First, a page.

How to measure content marketing ROI? Here is one approach
The content marketing ROI question comes up frequently when I speak at conferences. Here is my step-by-step answer:
Content is like a piece of furniture. It’s very hard to measure the overall value of furniture all by itself.
But, if you put the furniture in a partially decorated room…
Or better yet, put it in a fully decorated room… Voila! The piece of furniture suddenly has more value as part of the overall set!
Content is the same way. It’s hard to measure the content in the absence of context. See below, that’s just a blog in a Word file. It doesn’t mean much, if your content is only in a Word file. Nobody is going to see it.
It needs to be on your website or part of an e-mail, etc. It needs to be incorporated into your marketing channels.
Ok, the next question: “what metrics should we use measure content marketing ROI?” Well, I’d rephrase the question: “what metrics should we use to report out to senior management?” There are two approaches to track these metrics. You can track metrics from the sources, which are your syndication channels (number of views, number of likes, number of shares..). Or you can track from the destinations to where your content leads. I call that the end-point.
Guess which metrics management cares about the most? The sources or the end points? I’d say they are more concerned with the end-results. Therefore, your content metrics should focus on the end-points. Don’t take me wrong, the syndication channel metrics have their place. You should certainly review them when you work with your marketing peers to optimize your content copy and creative. These metrics are not something your senior management focuses on. At end of the day, they want to know if the dollar spent on content helps the company’s business.
Let’s take one blog post as an example.
All the outbound marketing channels drive traffic to this blog post.
And this specific blog post is part of the blog site.
So, what is the main goal of this blog site? Well, it’s about sharing relevant and useful information with the target audience. At the same time, it is also intended to increase the number of subscribers.
Hopefully, compelling content will attract “NEW” subscribers who show interest in your products. If they show interest, you have opportunities to engage and convert them to qualified or paid leads. There, that’s the main goal of this blog site. That’s also the main goal of the content you create.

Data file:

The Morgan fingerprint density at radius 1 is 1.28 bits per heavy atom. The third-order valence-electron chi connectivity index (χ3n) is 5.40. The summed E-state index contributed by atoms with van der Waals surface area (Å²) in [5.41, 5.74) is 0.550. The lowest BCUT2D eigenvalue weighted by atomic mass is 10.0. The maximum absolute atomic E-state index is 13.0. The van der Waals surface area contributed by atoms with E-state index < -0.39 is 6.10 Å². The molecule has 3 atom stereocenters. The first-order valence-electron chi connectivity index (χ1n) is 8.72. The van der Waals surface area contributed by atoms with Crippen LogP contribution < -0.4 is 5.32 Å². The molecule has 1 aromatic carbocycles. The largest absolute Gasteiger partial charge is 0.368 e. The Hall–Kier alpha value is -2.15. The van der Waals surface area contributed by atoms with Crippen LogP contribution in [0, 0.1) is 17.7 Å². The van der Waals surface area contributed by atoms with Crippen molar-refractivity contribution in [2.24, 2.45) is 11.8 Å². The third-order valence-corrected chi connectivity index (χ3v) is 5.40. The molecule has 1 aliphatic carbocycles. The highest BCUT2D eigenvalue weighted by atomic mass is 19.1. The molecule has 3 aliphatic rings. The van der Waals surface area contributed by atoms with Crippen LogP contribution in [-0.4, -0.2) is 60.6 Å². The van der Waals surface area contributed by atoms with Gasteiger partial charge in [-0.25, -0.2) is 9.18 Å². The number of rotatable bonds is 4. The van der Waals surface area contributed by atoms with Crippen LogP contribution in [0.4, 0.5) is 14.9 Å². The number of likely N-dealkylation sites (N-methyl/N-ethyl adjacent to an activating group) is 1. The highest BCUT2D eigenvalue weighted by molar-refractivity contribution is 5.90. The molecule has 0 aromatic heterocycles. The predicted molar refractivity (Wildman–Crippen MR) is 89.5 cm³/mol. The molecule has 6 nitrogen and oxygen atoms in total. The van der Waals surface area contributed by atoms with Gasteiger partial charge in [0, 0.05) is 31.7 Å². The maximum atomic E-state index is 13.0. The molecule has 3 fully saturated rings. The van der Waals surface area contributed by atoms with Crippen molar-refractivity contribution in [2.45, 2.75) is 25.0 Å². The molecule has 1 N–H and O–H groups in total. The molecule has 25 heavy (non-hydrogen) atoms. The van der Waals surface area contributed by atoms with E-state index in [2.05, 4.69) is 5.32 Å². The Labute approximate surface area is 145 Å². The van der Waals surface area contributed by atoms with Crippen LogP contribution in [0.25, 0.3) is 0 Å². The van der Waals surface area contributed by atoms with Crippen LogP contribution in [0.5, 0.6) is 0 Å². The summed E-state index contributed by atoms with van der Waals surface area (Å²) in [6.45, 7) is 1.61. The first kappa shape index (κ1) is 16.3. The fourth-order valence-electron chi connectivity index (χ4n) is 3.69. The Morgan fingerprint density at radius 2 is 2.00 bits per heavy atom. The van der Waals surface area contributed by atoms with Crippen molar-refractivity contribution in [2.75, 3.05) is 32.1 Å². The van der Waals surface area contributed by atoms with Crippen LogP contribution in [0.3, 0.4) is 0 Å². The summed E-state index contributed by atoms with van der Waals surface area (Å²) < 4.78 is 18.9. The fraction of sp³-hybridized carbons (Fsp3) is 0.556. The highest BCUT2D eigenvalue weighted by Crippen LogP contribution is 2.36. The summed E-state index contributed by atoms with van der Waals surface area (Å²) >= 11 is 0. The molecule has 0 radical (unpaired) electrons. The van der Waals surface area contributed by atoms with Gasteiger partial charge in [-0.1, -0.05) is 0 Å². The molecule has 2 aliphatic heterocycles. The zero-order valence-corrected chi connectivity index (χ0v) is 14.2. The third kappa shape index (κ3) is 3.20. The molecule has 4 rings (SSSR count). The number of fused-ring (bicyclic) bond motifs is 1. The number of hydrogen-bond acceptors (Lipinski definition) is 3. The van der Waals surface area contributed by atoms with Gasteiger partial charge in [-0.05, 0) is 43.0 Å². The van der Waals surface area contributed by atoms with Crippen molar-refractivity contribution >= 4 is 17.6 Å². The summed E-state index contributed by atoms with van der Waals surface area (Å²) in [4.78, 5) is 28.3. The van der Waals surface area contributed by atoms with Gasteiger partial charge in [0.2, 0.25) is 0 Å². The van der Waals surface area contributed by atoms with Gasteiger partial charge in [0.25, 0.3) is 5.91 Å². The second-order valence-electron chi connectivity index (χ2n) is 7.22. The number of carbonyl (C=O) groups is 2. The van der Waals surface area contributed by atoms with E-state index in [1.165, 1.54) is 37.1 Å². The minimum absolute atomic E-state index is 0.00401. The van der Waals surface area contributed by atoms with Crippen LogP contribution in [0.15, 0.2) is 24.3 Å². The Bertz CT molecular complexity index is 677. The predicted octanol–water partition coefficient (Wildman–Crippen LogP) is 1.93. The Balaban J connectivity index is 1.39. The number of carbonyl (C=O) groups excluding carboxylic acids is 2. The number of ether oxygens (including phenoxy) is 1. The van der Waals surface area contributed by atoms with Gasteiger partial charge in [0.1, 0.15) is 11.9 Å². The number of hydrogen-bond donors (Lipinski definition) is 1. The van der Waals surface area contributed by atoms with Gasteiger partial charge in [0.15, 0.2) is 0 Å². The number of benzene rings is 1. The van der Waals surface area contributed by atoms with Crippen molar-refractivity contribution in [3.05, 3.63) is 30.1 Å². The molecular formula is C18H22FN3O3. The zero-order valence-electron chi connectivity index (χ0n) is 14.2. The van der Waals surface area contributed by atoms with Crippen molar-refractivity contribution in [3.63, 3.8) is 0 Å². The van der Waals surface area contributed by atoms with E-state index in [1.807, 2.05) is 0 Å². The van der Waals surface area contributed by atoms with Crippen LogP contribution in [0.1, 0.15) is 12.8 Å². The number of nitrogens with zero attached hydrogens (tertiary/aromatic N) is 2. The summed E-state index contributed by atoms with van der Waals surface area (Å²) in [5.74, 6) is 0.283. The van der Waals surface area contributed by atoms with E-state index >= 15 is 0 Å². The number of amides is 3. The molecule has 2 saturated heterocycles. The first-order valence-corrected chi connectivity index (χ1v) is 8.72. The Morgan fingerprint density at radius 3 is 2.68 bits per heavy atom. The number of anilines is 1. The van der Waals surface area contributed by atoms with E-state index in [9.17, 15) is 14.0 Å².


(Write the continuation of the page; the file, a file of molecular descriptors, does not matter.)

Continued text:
So a quick summary, here is why we track from content to lead.
Now, let’s work back to see how content links to the end-point. In the following example, we can say that 10 blog posts per month help to get 100 leads per month. If you make that claim, your marketing peers will argue with you that it’s not true. They also contribute to making that happen.
The best way is to work with your marketing peers to agree a ratio on how content contributes to leads or the business goals.
You can also do AB testing. For 2-4 months, you do 15 blog posts per month. For another 2-4 months, you do only 5 blog posts. Or you can try different content to see if one generates more leads than the others. You will see if the number of leads correlates with the number of posts. I understand the findings are not absolute, given that the promotion channels may change and other factors may play into it. But you can get the gist of it. That should also give management a sense of the importance of content contribution.
The reality is that it’s hard to measure the ROI of content. To get started, here are the key elements to consider:
- Understand content promotional channels in your company
- Create “From Content to Lead” or “From Content to Sales” mapping
- Initiate a discussion with your marketing peers to help them understand the benefits of content
- Offer to co-own their marketing metrics
- Help them to do their jobs better with your expertise
The best way to show content is in the context of marketing channels utilized.
To unleash the value of content, you need to co-own outbound marketing metrics with your marketing peers. Therefore, as a content marketer, it’s time to have a discussion with your marketing peers. Make that your 2017 goal!